The only attack, however, to which Gibbon deigned to make any reply was that of Davies, who had impugned his accuracy or good faith.
In 2778 the Few Remarks by a Gentleman (Francis Eyre), the Reply of Loftus, the Letters of Apthorpe and the Examination of Davies appeared.
Gibbon's Vindication (1779) called forth a Reply by Davies (1779), and A Short Appeal to the Public by Francis Eyre (1779).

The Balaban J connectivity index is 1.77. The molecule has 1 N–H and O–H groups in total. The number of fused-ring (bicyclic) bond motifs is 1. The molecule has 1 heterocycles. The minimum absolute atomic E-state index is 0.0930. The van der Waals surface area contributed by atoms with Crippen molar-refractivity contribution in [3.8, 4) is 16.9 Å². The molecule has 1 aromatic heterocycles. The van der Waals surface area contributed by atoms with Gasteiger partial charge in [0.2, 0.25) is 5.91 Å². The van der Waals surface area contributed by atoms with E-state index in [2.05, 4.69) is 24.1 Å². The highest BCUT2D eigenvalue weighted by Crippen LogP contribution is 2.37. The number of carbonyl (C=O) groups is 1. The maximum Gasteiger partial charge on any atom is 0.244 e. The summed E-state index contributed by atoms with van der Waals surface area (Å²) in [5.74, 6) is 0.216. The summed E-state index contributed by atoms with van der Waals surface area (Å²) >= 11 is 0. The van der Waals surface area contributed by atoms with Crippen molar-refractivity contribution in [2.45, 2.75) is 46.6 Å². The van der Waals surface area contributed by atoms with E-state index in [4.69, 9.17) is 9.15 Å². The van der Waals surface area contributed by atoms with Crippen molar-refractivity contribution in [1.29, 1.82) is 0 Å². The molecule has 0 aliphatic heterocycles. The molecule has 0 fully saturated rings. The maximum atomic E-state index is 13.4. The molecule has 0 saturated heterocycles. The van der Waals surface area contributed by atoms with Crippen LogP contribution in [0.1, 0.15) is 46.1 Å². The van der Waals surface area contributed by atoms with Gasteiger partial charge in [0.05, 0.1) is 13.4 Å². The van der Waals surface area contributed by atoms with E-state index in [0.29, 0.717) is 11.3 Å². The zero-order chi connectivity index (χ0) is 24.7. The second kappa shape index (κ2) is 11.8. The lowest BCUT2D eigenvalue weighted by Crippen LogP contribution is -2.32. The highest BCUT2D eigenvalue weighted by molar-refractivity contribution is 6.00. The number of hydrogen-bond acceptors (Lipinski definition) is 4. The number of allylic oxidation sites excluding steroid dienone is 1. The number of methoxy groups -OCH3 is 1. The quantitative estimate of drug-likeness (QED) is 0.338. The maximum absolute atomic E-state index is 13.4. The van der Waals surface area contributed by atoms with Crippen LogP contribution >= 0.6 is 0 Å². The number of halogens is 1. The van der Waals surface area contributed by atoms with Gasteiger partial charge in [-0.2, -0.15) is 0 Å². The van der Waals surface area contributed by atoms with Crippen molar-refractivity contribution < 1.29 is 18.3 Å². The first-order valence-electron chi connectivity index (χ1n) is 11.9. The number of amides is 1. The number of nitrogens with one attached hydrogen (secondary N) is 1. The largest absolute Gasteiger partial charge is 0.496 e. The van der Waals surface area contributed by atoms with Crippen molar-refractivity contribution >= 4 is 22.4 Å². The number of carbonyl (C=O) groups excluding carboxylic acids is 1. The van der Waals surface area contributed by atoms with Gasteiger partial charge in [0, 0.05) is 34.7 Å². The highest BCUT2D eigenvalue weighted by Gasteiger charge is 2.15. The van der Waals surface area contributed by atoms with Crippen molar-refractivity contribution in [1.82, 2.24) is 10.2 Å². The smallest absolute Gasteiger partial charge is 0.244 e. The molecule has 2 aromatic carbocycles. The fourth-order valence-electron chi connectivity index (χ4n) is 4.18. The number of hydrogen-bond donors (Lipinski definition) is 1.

The most foolish and discreditable was certainly that of Davies; his unworthy attempt to depreciate the great historian's learning, and his captious, cavilling, acrimonious charges of petty inaccuracies and discreditable falsification gave the object of his attack an easy triumph.
Messrs Sampson and Davies, refusing to appeal to the executive for a reconsideration of their sentence, were retained for over a year.